Application under RTI act: Does reason matter?
Right to information laws play a quintessential role in democratic states, including our dear nation. The exercise of this right fosters accountable governance, enhances democratic governance and contributes significantly towards the sustainable development of nations.
The implementation of the RTI Act has taken off, with some remarkable achievements. The RTI Commission has given strong indications of interesting days ahead.
The Judiciary has been called into action in the case of Media Foundation for West Africa (MFWA) vs National Communications Authority (NCA) (Unreported June 17, 2021).
Citizens’ right to information
The right to information is grounded on the principle that the people are owners of institutions established and financed with public funds.
Right to information is recognised as a fundamental right in most constitutional democracies and same is reflected in international instruments. This right enables citizens, as owners of public institutions and assets thereof, to access information held by public institutions.
Ghana follows the above democratic norm by conferring a right on every citizen to acquire information held by our public institutions. This right is contained in Article 21(1) (f) of the 1992 Constitution, which states: “All persons shall have the right to information, subject to such qualifications and laws as are necessary for a democratic society.” The RTI Act has been enacted to give effect to this important right.
The RTI Act was enacted in 2019, but its operation was deferred to commence on January 1, 2020. The first year of the law has witnessed some significant achievements. The Annual Report on the RTI Act reflects same as follows:
“A total of 539 public institutions have been captured in the ministry’s database for the implementation of the RTI Act. By end of December 2020, a total of 478 Information Units had been set up in 539 institutions.
“Again, a total of 1,055 officers of the Public Services have been engaged to assist in the implementation of the RTI Act.”
RTI Commission’s colossal cut
Another development worth noting is the colossal cut of the fee charged by the Minerals Commission for the production of information requested by The Fourth Estate. The commission cut off the fees from a whopping GH¢6,000 to GH¢1.90. In delivering the ruling, the commission poignantly stated that “the respondent cannot put a fee or charge of Ghana Cedi equivalent of US$1,000 on the applicant for a request for statistical data or information when such a fee or charge has no legal basis”.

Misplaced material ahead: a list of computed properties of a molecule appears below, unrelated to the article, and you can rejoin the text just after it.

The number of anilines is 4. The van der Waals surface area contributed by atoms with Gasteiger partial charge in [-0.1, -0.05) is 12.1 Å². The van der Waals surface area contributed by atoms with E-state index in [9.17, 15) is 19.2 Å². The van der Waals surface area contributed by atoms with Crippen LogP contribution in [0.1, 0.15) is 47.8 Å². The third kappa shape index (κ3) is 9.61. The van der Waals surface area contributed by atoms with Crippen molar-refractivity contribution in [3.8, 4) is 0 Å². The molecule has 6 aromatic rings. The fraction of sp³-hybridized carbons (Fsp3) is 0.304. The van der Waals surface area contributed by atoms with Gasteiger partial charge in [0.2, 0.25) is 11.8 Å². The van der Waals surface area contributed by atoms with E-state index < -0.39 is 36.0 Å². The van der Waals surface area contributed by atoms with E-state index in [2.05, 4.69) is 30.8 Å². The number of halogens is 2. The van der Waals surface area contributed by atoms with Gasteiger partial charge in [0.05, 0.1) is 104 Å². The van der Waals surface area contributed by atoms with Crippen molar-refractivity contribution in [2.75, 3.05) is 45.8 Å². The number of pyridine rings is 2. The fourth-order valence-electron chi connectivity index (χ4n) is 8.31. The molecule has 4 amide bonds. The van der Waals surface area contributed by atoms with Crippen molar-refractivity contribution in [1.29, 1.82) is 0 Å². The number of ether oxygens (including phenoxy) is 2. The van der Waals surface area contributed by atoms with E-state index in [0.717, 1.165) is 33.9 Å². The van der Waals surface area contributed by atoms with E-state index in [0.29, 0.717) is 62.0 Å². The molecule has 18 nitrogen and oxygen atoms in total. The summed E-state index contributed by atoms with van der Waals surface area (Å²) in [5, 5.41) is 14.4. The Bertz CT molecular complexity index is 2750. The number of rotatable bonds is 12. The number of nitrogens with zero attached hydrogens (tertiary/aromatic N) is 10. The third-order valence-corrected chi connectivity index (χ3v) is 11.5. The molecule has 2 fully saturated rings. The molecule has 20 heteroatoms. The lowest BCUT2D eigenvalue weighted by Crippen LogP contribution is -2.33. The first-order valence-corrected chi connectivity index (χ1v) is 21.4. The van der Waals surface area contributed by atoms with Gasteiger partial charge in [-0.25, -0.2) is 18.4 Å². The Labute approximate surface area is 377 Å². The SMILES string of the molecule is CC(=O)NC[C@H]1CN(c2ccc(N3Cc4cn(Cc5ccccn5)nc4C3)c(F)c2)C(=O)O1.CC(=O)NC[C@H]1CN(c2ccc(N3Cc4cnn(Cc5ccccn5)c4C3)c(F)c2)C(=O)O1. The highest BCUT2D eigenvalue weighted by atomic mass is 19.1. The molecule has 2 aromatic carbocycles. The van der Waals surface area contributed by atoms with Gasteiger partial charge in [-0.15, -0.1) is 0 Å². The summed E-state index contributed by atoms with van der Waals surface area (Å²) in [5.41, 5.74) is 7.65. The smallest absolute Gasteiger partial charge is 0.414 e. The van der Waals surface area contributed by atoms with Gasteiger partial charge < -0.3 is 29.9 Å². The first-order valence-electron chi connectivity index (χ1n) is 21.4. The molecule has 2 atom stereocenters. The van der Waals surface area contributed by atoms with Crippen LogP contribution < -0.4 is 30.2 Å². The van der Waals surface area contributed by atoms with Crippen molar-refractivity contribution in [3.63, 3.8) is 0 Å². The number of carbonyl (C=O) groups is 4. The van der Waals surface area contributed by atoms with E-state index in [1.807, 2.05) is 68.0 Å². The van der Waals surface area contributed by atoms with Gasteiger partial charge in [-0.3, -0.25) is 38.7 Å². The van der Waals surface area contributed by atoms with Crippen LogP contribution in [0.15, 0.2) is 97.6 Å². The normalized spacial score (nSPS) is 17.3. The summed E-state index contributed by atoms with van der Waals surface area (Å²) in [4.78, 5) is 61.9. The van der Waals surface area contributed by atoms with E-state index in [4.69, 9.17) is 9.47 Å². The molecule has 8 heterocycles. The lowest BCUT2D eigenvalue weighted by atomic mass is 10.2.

Does reason for application matter?
The right to information is a constitutional right subject only to the qualifications and laws of Ghana. The RTI Act is the substantive law that establishes a framework for the exercise of the constitutional right by creating certain exemptions, the procedure and conditions for application for information.
It is, however, worthy to note that the law does not require a citizen to state the reason for an application, let alone to demonstrate that the information is required in the public interest.
Section 1(3) of the RTI Act states: “A person may apply for information without giving a reason for the application.” It follows that even where an applicant states a reason, that reason cannot be a basis to decline an application for information.
Based on this, we disagree with some aspects of the judgement in the case of Media Foundation for West Africa (MFWA) vs National Communications Authority (NCA) (Unreported June 17, 2021). In this case, the court rejected MFWA’s request which requested the NCA to give explanation for deleting certain aspects of its report on the ground that the request would serve MFWA’s interest and not the public interest. We disagree with this part of the judgement because the RTI Act provides no such requirement.
Right to information is a constitutionally guaranteed right and an applicant is not required to give a reason for his application under the act.
The qualifications allowed by the Constitution have been sufficiently set out in the RTI and no further qualifications or exemptions should be permitted.
We, however, commend stakeholders for the notable achievements.
The writers are a legal practitioner, author; and a legal researcher respectively.